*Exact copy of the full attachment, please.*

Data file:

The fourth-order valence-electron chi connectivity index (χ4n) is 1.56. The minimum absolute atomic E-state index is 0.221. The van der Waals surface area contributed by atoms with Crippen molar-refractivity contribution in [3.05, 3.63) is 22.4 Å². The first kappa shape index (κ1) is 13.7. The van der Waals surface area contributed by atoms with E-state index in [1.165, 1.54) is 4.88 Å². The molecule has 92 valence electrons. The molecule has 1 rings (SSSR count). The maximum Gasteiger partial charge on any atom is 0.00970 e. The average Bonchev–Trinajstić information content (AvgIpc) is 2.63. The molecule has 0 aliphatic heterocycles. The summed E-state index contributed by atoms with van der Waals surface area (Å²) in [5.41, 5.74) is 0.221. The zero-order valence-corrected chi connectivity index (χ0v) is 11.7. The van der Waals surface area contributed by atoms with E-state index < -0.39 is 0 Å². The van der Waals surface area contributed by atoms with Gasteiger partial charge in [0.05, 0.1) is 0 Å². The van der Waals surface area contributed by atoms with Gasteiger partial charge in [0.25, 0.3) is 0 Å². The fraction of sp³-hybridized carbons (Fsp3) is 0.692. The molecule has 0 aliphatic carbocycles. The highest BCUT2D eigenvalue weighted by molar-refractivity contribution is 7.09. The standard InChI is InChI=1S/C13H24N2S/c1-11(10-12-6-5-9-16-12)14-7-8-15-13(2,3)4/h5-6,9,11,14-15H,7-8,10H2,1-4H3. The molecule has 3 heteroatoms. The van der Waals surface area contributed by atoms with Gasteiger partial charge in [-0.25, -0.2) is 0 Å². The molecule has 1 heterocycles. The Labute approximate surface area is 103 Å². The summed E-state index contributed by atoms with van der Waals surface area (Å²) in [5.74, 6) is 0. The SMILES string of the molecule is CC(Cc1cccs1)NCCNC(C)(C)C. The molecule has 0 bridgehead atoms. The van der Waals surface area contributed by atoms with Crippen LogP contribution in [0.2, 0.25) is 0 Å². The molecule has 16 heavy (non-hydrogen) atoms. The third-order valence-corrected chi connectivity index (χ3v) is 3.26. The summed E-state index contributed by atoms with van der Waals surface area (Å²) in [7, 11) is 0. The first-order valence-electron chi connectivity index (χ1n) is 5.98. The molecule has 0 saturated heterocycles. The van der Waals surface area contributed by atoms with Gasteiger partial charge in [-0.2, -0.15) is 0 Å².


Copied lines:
The fourth-order valence-electron chi connectivity index (χ4n) is 1.56. The minimum absolute atomic E-state index is 0.221. The van der Waals surface area contributed by atoms with Crippen molar-refractivity contribution in [3.05, 3.63) is 22.4 Å². The first kappa shape index (κ1) is 13.7. The van der Waals surface area contributed by atoms with E-state index in [1.165, 1.54) is 4.88 Å². The molecule has 92 valence electrons. The molecule has 1 rings (SSSR count). The maximum Gasteiger partial charge on any atom is 0.00970 e. The average Bonchev–Trinajstić information content (AvgIpc) is 2.63. The molecule has 0 aliphatic heterocycles. The summed E-state index contributed by atoms with van der Waals surface area (Å²) in [5.41, 5.74) is 0.221. The zero-order valence-corrected chi connectivity index (χ0v) is 11.7. The van der Waals surface area contributed by atoms with E-state index < -0.39 is 0 Å². The van der Waals surface area contributed by atoms with Gasteiger partial charge in [0.05, 0.1) is 0 Å². The van der Waals surface area contributed by atoms with Gasteiger partial charge in [0.25, 0.3) is 0 Å². The fraction of sp³-hybridized carbons (Fsp3) is 0.692. The molecule has 0 aliphatic carbocycles. The highest BCUT2D eigenvalue weighted by molar-refractivity contribution is 7.09. The standard InChI is InChI=1S/C13H24N2S/c1-11(10-12-6-5-9-16-12)14-7-8-15-13(2,3)4/h5-6,9,11,14-15H,7-8,10H2,1-4H3. The molecule has 3 heteroatoms. The van der Waals surface area contributed by atoms with Gasteiger partial charge in [-0.25, -0.2) is 0 Å². The molecule has 1 heterocycles. The Labute approximate surface area is 103 Å². The summed E-state index contributed by atoms with van der Waals surface area (Å²) in [5.74, 6) is 0. The SMILES string of the molecule is CC(Cc1cccs1)NCCNC(C)(C)C. The molecule has 0 bridgehead atoms. The van der Waals surface area contributed by atoms with Crippen LogP contribution in [0.2, 0.25) is 0 Å². The molecule has 16 heavy (non-hydrogen) atoms. The third-order valence-corrected chi connectivity index (χ3v) is 3.26. The summed E-state index contributed by atoms with van der Waals surface area (Å²) in [7, 11) is 0. The first-order valence-electron chi connectivity index (χ1n) is 5.98. The molecule has 0 saturated heterocycles. The van der Waals surface area contributed by atoms with Gasteiger partial charge in [-0.2, -0.15) is 0 Å².